Perhaps it's because as you get older, you have so many regrets. You can't help remembering them, because those are the moments you've relived the most often, replayed in your mind, wishing uselessly that you could change what happened. And that's why you know them so well, why they leap to the front whenever you look back.
One of the greatest lessons I learnt as a Christian and as a young adult was being able to let go of guilt.
Let me take a moment to differentiate between guilt and repentance, seeing them as the "worldly sorrow" and "godly sorrow" that the Bible talks about. Repentance and guilt are similar and yet so distinct that it's well we have different terms for them. Both indicate a recognition of a mistake, taking responsibility for it by acknowledging it was your fault, and feeling regret for your actions. However, guilt implies a sense of helplessness, confined to facing the past, to what can't be undone; whereas repentance implies a sense of hope, looking forward to the future with a resolution to learn from what happened.
Learning to understand that all things--even our mistakes--even our sin--happen within the providence of God.
Also that, as children of God, our mistakes do not define us. They did, previously, branding us as sinners; but a new name has been given to us, a new identity.
"...the glory of God shall be your rearguard"--Isaiah 58
I couldn't understand this phrase the first time I read it, but I loved the sound of it. Like poetry, the cadences stuck in my mind. Why, though? How did glory become your rearguard--something which protects, which enables you to move forward confidently, which is full of military connotations and is much closer to struggle and conflict than glory?
Looking back on our pasts, as Christians, the legacy that we have in Christ also includes rescuing us from the guilt and regret that so often makes us fixate on the past, makes us feel our courage for the future fail.
To trust that even our mistakes and sins can be part of God's plan, can be part of the process of our sanctification, since they no longer define who we are. And since even Christ's death--the ultimate proof of man's sin--became the greatest proof of God's mercy and love, became the greatest manifestation of God's glory.
The doctrine of God's sovereignty, the attributes of His wisdom and providence, become truths that have a vital, direct impact on our everyday lives, on our emotions, on the moments when we weep, when we wonder how we can face tomorrow. They are so much more than musty theological jargon and abstract concepts that don't seem relevant to our struggles and experiences.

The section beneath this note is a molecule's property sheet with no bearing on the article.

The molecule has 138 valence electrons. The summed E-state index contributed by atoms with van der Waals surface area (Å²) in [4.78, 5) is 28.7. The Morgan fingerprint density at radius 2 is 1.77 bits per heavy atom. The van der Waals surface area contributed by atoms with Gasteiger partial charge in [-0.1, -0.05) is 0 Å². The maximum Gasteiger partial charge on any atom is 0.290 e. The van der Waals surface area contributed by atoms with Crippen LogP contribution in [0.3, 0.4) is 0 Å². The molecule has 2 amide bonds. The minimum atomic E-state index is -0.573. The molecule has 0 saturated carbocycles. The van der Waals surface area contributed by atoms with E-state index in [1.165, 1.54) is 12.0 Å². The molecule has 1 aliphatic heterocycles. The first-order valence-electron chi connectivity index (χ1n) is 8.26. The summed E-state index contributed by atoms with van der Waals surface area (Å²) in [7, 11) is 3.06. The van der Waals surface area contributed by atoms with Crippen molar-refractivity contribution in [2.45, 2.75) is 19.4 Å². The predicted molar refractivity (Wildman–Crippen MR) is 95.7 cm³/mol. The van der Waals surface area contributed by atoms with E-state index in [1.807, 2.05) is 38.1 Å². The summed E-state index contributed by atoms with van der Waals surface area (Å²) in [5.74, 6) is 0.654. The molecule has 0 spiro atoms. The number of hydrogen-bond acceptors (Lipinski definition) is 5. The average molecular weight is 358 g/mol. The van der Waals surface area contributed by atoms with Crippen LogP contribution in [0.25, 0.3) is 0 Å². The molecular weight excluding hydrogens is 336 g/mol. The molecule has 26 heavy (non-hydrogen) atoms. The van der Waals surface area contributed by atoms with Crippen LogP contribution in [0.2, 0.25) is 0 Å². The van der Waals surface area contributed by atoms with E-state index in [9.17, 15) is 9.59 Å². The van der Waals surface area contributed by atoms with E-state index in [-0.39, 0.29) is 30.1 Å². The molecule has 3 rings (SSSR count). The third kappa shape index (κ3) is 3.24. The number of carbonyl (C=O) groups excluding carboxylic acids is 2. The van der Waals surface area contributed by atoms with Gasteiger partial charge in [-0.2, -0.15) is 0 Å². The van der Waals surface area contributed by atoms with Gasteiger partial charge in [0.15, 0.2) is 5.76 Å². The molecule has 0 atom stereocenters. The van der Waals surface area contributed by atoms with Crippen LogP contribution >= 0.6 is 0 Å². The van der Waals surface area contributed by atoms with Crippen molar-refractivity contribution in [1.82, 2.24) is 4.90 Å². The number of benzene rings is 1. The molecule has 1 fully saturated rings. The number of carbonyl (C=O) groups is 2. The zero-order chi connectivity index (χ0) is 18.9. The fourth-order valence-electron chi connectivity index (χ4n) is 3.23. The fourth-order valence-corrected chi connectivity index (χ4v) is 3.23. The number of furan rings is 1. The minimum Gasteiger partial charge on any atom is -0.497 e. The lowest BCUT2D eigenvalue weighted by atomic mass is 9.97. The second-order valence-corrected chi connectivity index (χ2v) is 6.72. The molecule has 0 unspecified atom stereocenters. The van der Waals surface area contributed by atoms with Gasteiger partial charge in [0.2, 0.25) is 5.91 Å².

Trusting that His glory can be manifested even despite our mistakes and failures and outright sins, by His power and providence--that flawed as we are, destructively self-willed as we seemed, we are yet His instruments, and we have never fallen out of His hands, we have not ruined what He was working on.
We can look back. With regret, most likely. Who wouldn't? But without being consumed by guilt. With the knowledge that God's sovereignty transcends man's sin. With the knowledge that our lives can and will be used to manifest His glory, even our weaknesses and shame.
image by Fabienne Filippone from Unsplash
What do you do when God doesn't answer your prayers?
This has been the hardest question for me to answer as a Sunday School teacher to my students, as a Christian to myself. So many times I've looked up from folded hands feeling despair settle on me, after praying earnestly, urgently, desperately for that one thing yet again. Fear tightening your muscles as you hesitantly consider what would happen if God doesn't grant you your prayer. I can't imagine what I would do. I don't know how things could possibly work out. If He doesn't--how can I be happy, how can I be useful or successful? And ultimately--how can God be good?
The fear is crippling. In panic, you thrust the thought away, too terrified to imagine what an alternative would be, to face a future that didn't work out the way we wanted it to. You feel like you can't live, you don't know how to live, without it. Anguish. Terror. Despair. Desperation. How can God not give it to you? Isn't He good? Doesn't He love me?
I've been gripped by this fear several times in my life, over things which seemed like the end of the world, which I prayed fervently for, which I clung to desperately. Please, save my loved one who has rejected You. Heal the cancer. Rescue the broken relationship. Let me go to my dream university; give me like-minded friends to encourage and nurture and inspire me. Let me get the grades I worked so hard for. Make this project or event a success. Like Rachel's "Give me children or I die," we feel like we can't live without it.
And most recently--though not on such an extreme level--help me recover quickly!